EPA Begins Implementing Downsizing Efforts
Under a proposal unveiled recently, the Environmental Protection Agency (EPA) would cut eight percent of its workforce over the next month.
The plan was announced in a memo from Michael Flynn, the EPA’s Acting Deputy Administrator. The proposal is slated to be enacted by September 2.
The memo said, "Early outs and buy outs ... can help us realign our workforce to meet changing mission requirements and move toward new models of work. The authority encourages voluntary separations and helps the Agency complete workforce restructuring with minimal disruption to the workforce."
The proposal comes on the heels of steep cuts under President Trump’s FY2018 budget proposal. The EPA was the hardest hit of any federal agency, facing a 31 percent budget cut and the elimination of roughly 3,800 employees out of roughly 15,000 employed by the agency. In its own budget proposal, the House GOP scaled back the proposed cuts, offering a 6.5 percent budget reduction.
The dramatic shake-ups at the agency are in keeping with what has, from the very beginning, been a rocky relationship between the EPA and the administration. Days after taking office, the Trump administration was said to be “scrutinizing studies or data published by scientists” at the EPA, putting new work under a “temporary hold.” Nearly simultaneously, the administration banned EPA employees from releasing “any public-facing documents,” including “news releases, photos, fact sheets, news feeds, and social media content.”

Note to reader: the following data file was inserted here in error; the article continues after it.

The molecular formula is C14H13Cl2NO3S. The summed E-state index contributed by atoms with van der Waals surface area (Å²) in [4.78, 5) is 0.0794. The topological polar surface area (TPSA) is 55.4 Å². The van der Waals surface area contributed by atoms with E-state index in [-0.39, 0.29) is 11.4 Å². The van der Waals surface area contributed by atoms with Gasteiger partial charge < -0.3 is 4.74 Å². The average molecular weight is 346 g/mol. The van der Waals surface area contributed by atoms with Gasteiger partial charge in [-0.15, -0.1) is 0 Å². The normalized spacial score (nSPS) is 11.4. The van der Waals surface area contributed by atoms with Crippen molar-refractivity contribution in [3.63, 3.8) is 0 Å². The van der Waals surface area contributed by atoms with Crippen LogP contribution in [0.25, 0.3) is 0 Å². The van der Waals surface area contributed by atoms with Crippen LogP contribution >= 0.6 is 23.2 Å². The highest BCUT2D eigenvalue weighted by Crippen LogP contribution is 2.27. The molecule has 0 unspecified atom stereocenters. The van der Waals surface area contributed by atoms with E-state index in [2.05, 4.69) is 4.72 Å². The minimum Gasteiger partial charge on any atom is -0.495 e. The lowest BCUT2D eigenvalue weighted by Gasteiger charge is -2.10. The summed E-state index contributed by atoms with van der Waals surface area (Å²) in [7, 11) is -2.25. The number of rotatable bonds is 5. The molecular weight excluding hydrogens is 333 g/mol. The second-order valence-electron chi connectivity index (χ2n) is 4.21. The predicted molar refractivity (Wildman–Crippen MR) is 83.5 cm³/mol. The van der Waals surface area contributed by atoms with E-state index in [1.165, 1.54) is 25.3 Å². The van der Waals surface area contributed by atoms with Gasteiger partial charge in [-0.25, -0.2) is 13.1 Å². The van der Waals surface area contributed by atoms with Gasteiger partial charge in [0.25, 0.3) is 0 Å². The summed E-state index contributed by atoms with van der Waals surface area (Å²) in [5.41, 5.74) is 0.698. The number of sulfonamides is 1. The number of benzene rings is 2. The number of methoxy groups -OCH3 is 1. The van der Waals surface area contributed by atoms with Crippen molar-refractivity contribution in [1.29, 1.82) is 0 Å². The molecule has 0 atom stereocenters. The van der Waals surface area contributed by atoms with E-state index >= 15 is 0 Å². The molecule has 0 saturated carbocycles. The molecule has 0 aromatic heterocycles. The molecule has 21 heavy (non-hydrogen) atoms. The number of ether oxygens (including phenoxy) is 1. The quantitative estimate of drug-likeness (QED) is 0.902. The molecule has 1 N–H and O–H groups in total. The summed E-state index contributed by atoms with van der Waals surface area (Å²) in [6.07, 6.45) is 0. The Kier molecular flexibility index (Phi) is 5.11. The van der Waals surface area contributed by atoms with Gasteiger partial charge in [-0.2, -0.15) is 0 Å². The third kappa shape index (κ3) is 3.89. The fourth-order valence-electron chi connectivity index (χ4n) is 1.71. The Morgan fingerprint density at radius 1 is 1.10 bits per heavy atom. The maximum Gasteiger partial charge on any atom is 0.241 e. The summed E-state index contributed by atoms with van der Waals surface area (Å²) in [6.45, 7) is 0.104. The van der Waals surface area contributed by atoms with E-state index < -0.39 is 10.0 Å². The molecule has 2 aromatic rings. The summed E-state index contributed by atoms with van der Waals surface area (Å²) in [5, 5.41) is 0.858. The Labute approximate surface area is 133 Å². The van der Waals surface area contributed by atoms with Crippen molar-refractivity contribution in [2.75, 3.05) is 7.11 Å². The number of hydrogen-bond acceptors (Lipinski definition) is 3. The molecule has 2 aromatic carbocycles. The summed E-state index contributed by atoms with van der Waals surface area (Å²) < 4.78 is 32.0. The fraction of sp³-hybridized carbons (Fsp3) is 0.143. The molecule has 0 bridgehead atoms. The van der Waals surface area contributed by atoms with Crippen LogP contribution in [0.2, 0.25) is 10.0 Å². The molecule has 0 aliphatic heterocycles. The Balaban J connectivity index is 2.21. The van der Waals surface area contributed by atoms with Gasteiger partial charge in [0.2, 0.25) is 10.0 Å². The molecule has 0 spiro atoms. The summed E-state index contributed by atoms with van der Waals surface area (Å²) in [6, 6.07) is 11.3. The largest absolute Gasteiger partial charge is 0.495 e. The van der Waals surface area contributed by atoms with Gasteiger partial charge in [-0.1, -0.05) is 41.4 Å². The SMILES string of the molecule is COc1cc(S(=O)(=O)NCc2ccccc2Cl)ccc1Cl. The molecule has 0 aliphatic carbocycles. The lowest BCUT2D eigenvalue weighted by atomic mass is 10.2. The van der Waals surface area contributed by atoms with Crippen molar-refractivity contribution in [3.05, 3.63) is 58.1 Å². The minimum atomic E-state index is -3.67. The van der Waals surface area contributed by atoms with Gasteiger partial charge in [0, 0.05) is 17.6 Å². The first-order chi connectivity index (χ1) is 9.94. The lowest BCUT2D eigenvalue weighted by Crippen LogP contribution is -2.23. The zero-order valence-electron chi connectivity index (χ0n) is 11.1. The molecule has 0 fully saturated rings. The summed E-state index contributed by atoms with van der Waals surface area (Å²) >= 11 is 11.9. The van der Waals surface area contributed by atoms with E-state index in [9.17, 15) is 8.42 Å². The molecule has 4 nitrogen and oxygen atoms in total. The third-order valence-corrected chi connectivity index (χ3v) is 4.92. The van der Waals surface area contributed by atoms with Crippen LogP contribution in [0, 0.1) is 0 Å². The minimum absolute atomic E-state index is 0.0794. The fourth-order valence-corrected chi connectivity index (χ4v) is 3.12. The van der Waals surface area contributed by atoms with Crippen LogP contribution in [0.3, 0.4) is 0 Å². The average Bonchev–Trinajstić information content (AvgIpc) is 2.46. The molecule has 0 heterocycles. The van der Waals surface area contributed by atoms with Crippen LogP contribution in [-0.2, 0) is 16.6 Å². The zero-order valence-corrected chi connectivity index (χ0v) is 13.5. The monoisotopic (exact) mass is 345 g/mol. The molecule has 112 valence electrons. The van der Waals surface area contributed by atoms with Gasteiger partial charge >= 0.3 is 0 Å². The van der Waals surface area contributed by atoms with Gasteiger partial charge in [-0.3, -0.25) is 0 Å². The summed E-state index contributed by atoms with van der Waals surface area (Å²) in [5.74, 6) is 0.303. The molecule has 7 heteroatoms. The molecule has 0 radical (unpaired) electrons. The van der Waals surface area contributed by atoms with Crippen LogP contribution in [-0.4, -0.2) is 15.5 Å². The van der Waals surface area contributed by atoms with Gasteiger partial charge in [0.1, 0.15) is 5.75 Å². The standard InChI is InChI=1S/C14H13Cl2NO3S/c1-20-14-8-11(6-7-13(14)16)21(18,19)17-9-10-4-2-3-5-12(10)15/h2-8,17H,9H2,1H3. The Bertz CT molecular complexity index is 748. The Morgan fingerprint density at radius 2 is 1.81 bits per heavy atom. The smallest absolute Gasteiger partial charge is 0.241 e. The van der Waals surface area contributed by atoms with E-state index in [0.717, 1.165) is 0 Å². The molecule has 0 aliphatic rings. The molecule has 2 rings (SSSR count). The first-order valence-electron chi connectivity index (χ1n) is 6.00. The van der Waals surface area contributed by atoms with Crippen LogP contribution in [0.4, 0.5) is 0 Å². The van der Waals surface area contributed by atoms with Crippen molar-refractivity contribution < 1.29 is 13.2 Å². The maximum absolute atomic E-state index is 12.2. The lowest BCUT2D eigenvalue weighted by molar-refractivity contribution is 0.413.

As the September 2 deadline approaches, more details are coming out about the employees targeted under the proposed reductions. Thus far, the ranks include, “six Seattle toxicologists, 16 Kansas City chemists, 41 IT managers in Durham, North Carolina, and 136 general attorneys from Washington, D.C.,” according to Federal News Radio.
According to representatives from the American Federation of Government Employees, “the maximum number of offers under the agency’s VERA/VSIP proposal is 1,228 employees agency-wide.” Currently, about 195 employees are expected to accept the offer, in addition to about 405 permanent employees who are expected to be “involuntarily separated, downgraded, transferred, or reassigned.”
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